English is much more than communication; it is the foundation of creativity, critical thought, and engagement with the world around us. By exploring the best of what has been written and said by people from diverse backgrounds, places, and time periods, we are able to build our own sense of identity and citizenship.  

The focus of our curriculum is widening the breadth of texts and sources pupils encounter so they can develop their own viewpoints and critical evaluative thinking. In reading, pupils move beyond comprehension and into close analysis of writers’ uses of language and structure, considering additionally how the context in which a text is written affects its meaning. In writing, pupils are given the opportunity to try on different styles and imitate great writers as they find their own voice. Pupils participate regularly in class discussions to develop their speaking and listening skills, as well as to express their own viewpoints and challenge others in a respectful and productive manner.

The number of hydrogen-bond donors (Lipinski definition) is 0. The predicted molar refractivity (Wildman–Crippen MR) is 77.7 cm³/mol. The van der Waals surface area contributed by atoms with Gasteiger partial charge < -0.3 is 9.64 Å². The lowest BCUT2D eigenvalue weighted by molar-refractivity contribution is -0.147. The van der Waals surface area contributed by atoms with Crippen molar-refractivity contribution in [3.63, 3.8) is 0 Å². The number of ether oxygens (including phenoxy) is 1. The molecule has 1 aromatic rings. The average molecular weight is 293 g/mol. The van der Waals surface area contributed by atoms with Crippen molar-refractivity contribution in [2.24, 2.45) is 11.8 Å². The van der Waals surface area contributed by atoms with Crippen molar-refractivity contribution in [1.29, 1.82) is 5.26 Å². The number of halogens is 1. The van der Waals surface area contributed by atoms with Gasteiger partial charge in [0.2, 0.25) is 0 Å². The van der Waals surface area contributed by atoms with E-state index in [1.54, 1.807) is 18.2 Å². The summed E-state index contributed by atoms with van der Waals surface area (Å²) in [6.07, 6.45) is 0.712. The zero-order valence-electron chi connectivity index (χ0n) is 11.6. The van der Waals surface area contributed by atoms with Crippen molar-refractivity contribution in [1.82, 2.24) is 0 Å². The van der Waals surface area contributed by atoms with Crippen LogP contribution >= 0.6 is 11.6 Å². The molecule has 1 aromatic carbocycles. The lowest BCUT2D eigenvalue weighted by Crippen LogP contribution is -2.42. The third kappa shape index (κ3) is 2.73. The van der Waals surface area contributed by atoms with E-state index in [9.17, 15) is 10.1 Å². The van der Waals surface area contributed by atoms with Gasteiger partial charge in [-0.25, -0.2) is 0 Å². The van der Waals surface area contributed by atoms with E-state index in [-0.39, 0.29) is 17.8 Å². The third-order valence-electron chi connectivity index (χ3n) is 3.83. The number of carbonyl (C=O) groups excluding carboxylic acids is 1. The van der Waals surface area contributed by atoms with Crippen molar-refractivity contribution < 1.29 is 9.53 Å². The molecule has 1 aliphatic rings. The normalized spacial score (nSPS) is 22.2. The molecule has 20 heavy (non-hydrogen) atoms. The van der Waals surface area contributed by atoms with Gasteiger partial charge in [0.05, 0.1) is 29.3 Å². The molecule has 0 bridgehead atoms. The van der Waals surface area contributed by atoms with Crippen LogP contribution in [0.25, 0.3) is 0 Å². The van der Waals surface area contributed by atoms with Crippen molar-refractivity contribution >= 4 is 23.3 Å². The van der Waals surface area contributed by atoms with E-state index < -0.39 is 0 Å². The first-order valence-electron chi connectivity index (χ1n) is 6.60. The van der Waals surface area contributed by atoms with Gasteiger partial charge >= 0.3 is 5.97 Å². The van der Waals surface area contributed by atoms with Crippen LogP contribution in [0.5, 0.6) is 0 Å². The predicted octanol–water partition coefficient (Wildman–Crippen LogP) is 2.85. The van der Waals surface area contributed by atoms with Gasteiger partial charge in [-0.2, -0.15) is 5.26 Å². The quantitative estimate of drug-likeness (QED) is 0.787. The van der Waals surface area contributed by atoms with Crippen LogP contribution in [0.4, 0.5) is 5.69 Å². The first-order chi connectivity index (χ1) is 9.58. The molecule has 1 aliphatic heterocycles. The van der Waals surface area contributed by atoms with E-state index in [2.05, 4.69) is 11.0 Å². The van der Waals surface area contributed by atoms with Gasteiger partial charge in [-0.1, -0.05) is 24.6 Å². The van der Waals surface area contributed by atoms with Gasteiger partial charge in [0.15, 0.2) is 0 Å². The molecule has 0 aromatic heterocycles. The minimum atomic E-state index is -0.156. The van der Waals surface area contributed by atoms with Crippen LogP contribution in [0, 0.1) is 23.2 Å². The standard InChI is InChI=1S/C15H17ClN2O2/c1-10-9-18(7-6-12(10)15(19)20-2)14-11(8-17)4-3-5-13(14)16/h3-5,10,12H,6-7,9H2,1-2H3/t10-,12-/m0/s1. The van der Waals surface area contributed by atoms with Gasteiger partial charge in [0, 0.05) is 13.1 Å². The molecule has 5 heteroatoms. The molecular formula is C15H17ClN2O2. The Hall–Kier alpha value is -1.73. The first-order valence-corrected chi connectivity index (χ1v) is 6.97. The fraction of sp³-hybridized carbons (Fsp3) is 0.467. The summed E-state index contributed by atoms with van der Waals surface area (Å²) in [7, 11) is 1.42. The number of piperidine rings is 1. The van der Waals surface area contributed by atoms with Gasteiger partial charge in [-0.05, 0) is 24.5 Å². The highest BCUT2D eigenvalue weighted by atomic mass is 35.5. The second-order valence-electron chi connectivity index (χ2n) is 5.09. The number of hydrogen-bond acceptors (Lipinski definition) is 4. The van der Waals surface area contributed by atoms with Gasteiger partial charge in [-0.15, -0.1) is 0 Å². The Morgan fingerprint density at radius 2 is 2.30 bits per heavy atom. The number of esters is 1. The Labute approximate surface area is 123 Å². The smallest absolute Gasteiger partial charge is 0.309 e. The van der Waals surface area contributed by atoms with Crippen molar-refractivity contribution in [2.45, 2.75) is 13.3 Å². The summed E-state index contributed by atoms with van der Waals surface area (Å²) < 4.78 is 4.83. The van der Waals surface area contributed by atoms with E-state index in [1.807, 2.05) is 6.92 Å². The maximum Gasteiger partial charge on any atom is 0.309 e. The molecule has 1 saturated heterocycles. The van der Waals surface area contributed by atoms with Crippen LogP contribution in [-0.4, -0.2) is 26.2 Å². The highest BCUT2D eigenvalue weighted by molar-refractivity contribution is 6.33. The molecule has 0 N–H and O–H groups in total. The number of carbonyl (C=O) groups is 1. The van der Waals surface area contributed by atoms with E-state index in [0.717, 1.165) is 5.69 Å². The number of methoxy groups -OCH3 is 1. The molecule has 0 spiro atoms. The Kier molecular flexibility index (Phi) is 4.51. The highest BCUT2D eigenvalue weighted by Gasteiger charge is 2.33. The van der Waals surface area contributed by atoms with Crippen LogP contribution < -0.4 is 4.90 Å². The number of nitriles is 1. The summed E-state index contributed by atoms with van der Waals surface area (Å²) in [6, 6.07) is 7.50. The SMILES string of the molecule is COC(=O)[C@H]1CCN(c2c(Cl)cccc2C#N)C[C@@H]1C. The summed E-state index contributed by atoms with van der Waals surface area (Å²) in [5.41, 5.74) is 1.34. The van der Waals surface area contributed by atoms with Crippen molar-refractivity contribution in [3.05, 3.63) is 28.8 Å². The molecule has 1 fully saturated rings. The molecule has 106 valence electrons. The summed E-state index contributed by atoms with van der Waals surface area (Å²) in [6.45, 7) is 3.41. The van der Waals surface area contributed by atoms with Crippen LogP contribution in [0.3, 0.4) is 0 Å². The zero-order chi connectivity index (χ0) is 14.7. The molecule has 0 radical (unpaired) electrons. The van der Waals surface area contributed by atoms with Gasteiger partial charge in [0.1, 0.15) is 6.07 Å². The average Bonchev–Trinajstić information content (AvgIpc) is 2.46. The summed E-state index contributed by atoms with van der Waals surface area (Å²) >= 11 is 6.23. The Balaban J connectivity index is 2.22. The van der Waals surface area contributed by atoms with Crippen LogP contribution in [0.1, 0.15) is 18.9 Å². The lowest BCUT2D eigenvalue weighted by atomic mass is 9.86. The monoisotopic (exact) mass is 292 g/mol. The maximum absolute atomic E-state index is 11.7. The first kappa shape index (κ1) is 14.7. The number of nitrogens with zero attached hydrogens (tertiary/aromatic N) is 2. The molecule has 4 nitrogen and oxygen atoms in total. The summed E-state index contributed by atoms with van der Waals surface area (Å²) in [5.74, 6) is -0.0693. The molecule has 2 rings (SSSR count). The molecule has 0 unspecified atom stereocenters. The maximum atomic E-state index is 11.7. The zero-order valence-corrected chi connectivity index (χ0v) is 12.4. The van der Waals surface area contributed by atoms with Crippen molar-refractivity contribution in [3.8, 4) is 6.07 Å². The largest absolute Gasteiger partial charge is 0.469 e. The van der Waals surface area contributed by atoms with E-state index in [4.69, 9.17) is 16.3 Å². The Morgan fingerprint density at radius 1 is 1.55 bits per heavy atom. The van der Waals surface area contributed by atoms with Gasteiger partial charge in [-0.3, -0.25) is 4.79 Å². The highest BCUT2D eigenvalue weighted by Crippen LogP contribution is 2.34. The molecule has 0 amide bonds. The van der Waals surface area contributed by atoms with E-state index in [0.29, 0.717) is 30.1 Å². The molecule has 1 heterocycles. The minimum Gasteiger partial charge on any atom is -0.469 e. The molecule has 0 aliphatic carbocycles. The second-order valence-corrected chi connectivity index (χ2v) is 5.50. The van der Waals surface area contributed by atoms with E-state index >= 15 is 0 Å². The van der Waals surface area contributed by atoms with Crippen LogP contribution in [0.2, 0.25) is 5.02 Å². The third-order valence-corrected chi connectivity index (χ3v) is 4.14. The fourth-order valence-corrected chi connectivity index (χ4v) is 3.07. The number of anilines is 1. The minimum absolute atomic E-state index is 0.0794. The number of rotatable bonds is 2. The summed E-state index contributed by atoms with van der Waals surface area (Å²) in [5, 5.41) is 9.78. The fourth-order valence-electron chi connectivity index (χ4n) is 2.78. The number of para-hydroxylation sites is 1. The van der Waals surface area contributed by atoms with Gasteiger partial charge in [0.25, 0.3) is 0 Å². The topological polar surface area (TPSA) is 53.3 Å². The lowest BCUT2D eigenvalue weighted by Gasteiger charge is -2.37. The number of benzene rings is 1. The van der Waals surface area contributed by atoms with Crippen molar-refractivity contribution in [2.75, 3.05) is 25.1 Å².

Our curriculum traverses all the way from ancient Greece to current political issues and is constantly being updated to reflect our modern culture and concerns. We cover the classics, including Shakespeare, the Romantics, the Gothics, and the Victorians, as well as 20th century voices like Priestley and Steinbeck, through to modern voices, including Carol Ann Duffy, John Agard, Angela Carter, and Greta Thunberg, to name a few. It is our aim that Alderwood pupils feel represented and heard in our curriculum so they have the opportunity to engage deeply with their learning and to form their own voice. 


4-16 Overview

Curriculum Vision